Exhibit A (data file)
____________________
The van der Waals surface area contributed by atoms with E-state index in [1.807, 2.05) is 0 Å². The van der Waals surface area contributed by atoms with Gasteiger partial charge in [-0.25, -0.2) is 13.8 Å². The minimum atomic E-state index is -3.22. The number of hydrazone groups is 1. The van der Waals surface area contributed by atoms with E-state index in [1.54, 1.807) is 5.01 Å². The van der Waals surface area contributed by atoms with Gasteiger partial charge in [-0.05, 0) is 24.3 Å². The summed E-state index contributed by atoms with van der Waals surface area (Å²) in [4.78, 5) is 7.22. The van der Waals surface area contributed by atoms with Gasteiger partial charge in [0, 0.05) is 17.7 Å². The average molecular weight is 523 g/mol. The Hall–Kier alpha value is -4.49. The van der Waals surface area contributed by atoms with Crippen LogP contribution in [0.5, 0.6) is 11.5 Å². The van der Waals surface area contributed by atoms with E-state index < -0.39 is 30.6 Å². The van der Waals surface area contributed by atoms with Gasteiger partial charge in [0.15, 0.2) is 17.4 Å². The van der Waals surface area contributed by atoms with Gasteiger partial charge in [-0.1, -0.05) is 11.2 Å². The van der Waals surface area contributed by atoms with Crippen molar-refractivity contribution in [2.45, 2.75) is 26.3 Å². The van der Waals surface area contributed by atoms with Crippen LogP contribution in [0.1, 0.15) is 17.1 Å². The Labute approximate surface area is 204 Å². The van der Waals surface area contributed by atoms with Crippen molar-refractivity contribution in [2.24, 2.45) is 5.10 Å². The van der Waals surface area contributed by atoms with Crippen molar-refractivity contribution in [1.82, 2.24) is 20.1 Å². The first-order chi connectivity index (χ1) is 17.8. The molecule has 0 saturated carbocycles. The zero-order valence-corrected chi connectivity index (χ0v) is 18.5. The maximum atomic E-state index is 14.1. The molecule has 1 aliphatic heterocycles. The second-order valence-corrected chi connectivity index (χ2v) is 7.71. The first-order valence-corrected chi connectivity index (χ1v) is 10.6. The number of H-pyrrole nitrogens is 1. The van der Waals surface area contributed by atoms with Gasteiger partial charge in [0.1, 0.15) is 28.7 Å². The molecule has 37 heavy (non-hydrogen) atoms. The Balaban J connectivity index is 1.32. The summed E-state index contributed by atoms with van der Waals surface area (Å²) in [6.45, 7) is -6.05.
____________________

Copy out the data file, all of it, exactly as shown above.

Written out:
The van der Waals surface area contributed by atoms with E-state index in [1.807, 2.05) is 0 Å². The van der Waals surface area contributed by atoms with Gasteiger partial charge in [-0.25, -0.2) is 13.8 Å². The minimum atomic E-state index is -3.22. The number of hydrazone groups is 1. The van der Waals surface area contributed by atoms with E-state index in [1.54, 1.807) is 5.01 Å². The van der Waals surface area contributed by atoms with Gasteiger partial charge in [-0.05, 0) is 24.3 Å². The summed E-state index contributed by atoms with van der Waals surface area (Å²) in [4.78, 5) is 7.22. The van der Waals surface area contributed by atoms with Gasteiger partial charge in [0, 0.05) is 17.7 Å². The average molecular weight is 523 g/mol. The Hall–Kier alpha value is -4.49. The van der Waals surface area contributed by atoms with Crippen LogP contribution in [0.5, 0.6) is 11.5 Å². The van der Waals surface area contributed by atoms with E-state index < -0.39 is 30.6 Å². The van der Waals surface area contributed by atoms with Gasteiger partial charge in [0.15, 0.2) is 17.4 Å². The van der Waals surface area contributed by atoms with Gasteiger partial charge in [-0.1, -0.05) is 11.2 Å². The van der Waals surface area contributed by atoms with Crippen molar-refractivity contribution in [2.45, 2.75) is 26.3 Å². The van der Waals surface area contributed by atoms with Crippen LogP contribution in [0.1, 0.15) is 17.1 Å². The Labute approximate surface area is 204 Å². The van der Waals surface area contributed by atoms with Crippen molar-refractivity contribution in [2.24, 2.45) is 5.10 Å². The van der Waals surface area contributed by atoms with Crippen molar-refractivity contribution in [1.82, 2.24) is 20.1 Å². The first-order chi connectivity index (χ1) is 17.8. The molecule has 0 saturated carbocycles. The zero-order valence-corrected chi connectivity index (χ0v) is 18.5. The maximum atomic E-state index is 14.1. The molecule has 1 aliphatic heterocycles. The second-order valence-corrected chi connectivity index (χ2v) is 7.71. The first-order valence-corrected chi connectivity index (χ1v) is 10.6. The number of H-pyrrole nitrogens is 1. The van der Waals surface area contributed by atoms with Gasteiger partial charge in [0.1, 0.15) is 28.7 Å². The molecule has 37 heavy (non-hydrogen) atoms. The Balaban J connectivity index is 1.32. The summed E-state index contributed by atoms with van der Waals surface area (Å²) in [6.45, 7) is -6.05.